They just scratched out victories over two bad teams. That doesn’t mean that with a leaky defense and a still-suspect offensive line they are suddenly good enough to win their next six games, even though there doesn’t appear to be a dominant team left on their schedule.

It just means they have a chance. And, to be honest, it’s more fun to talk about this stuff to simply be sitting around for a few months waiting for free agency and the draft.

A little math. At this point, the path to the playoffs has to be winning the NFC East. The first problem is the Giants are in last place, three games behind the 6-4 Washington Redskins. They are 0-3 in the division.

The 6-4 Redskins, now without Alex Smith, are 2-0 in the NFC East with four division games to go. The defending champion Eagles are 4-6 (1-1 in the division). Will they ever look, or play, like the defending champs for more than a game here and there? If so, the division is still probably theirs. The Dallas Cowboys. They are 5-5 (2-1 in the division). It would be a dream to have the Dec. 30 game at MetLife Stadium mean something in terms of the standings, but the reality is that for the Giants it probably won’t.

It is certainly reasonable to hope. To believe. To feel good that the Giants are making progress. If only Graham Gano hadn’t made that 63-yard field goal the path might be a little easier to see.

This is what the Giants envisioned

Over the past two games, the Giants’ offense has resembled what they had to hope it would look like at the beginning of the season.

The Giants have run the ball well (53 carries, 248 yards, 4.7 yards per carry). The offensive line has been better, opening holes in the run game and making Eli Manning more comfortable in a pocket that has often been cleaner than what he has seen most of the season.

Manning has taken advantage. His 17-of-18, two-touchdown performance on Sunday made him 36-of-49 (73.4 percent completions) for 419 yards, five touchdowns and no interceptions over those two games. Manning has been getting the ball down the field, not checking it down with the frequency he had been earlier in the season. Big plays in the passing game have come from Odell Beckham Jr., Evan Engram, Saquon Barkley and Sterling Shepard.

The Giants have averaged 32.5 points in those two games.

There is only the tiniest chance the Giants can make a run to the playoffs, as we already discussed. There is no guarantee they can continue to play well on offense over the remainder of the season.

What, though, if the offense continues to make progress? If the Giants continue to run the ball well. If the offense continues to protect Manning, he continues to play efficiently and the Giants continue to score points at a rate we haven’t seen since 2015? What if the Giants go, say, 5-3 over the second half of the season?

What do the Giants do about the quarterback position in 2019?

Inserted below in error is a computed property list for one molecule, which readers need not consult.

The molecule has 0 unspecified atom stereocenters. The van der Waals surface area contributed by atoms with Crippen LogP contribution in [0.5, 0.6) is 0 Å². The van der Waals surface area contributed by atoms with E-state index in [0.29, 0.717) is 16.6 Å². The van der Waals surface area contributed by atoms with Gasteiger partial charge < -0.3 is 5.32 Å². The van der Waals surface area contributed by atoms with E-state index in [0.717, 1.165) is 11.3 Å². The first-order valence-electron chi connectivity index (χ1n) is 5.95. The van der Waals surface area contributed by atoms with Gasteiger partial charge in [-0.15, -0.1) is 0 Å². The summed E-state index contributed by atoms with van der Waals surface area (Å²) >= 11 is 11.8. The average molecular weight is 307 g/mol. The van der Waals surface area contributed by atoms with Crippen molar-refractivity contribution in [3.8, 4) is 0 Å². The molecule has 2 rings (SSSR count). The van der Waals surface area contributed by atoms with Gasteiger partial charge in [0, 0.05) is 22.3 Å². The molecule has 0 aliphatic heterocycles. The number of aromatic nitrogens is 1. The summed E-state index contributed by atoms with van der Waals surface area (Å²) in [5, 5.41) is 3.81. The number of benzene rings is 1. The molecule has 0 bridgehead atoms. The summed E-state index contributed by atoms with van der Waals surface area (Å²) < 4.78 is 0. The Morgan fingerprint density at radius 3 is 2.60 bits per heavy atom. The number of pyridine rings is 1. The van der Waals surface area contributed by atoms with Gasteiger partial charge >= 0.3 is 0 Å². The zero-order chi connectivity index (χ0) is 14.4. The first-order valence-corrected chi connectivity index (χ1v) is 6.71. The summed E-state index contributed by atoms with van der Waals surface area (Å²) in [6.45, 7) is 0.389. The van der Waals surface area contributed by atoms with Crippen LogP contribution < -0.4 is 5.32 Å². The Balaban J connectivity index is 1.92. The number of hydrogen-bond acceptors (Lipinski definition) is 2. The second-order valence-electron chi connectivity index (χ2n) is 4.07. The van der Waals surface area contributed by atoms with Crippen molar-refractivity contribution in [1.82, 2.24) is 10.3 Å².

Those who long ago checked out on Manning thought I was nuts when I suggested a couple of weeks ago that it might be possible for Manning, who is under contract for next season, to show during the second half of the season that he could still be a viable option for the Giants in 2019.

If the Giants continue to get the kind of production on offense they have gotten the past two weeks it’s not difficult to imagine GM Dave Gettleman and coach Pat Shurmur concluding that they made enough progress and saw enough good things to continue with Manning for another year.

That doesn’t mean the Giants would once again bypass the top quarterbacks in the 2019 NFL Draft. They simply can’t keep kicking the quarterback can down the road. It just means that there is a chance Manning could be part of the plan for another year if things continue trending in this upward direction.

What about Kyle Lauletta?

Even as the Giants have been winning and the offense has been playing well, there have some in the comments and in the @BigBlueView Twitter timeline wondering when the Giants would yank Manning and get rookie fourth-round pick Kyle Lauletta on the field.

The view here is, despite whatever you may have read into remarks by Shurmur, that was never happening until the Giants were eliminated from playoff contention. It’s still not. Shurmur has sold the players on the idea of just continuing to work, continuing to grind, continuing to try and get better and win each week. They are buying in.

If he yanks the starting quarterback now, while they still have some semblance of a chance and are actually performing well, and throws up the white flag he undercuts his own message. He probably loses some of the support he has in the locker room. He makes it harder for players to fully buy in to whatever message he tries to impart going forward.

Simply put, in my view he makes it harder to successfully coach the football team going forward.

When the math officially says the Giants have no chance to make the playoffs they might consider giving the kid some snaps. Until then, it’s not happening.